I've started reading Evil in Modern Thought: An Alternative History of Philosophy (2002) by Susan Neiman. She begins her Introduction with a quote from Wittgenstein that I want to share:
The aspects of things that are most important for us are hidden because of their simplicity and familiarity. (One is unable to notice something—because it is always before one's eyes.) The real foundations of his inquiry do not strike a person at all.—And this means: we fail to be struck by what, once seen, is most striking and powerful.
—Wittgenstein, Philosophical Investigations, #129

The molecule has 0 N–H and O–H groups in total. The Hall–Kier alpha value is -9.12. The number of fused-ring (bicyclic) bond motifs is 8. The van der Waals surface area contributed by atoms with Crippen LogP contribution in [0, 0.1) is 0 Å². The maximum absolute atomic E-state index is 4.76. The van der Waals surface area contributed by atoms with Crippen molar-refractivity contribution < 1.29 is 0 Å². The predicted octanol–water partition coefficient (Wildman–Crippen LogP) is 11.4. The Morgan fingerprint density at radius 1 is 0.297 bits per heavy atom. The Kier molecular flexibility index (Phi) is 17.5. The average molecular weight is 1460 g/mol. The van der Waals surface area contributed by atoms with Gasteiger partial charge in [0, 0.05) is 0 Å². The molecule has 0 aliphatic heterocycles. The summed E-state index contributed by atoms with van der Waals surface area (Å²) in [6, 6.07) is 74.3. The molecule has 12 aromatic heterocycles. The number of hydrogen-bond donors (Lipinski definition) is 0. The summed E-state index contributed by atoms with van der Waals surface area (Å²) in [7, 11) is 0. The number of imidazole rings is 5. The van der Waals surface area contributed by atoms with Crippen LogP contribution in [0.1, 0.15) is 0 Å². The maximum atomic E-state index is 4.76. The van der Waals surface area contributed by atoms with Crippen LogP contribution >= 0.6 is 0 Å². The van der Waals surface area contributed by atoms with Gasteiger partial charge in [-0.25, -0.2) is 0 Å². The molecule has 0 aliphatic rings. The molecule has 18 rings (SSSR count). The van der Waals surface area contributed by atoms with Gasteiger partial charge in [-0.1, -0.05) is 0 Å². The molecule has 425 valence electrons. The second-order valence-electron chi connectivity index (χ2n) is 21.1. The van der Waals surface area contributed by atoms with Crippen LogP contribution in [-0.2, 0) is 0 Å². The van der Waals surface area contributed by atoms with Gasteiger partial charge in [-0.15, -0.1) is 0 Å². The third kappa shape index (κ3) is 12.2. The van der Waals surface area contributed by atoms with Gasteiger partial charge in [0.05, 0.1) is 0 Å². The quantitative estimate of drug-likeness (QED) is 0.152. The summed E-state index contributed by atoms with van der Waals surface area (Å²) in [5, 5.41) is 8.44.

While you're thinking about the quote (let it sink in), we can discuss Neiman's work. She discerns two strands in philosophical thinking since the Enlightenment: one that runs from Rousseau to Arendt "insists that morality demands that we make evil intelligible. The other, from Voltaire to Jean Amery, insists that morality demands that we don't." (8). Having read her section on Rousseau earlier today, and having been a long-time fan of Arendt, I'm inclined to agree with that line of thought, but I'm not sure of the argument from the other side, so the I will suspend final judgment. This book looks to prove very thoughtful and thought provoking—what fun!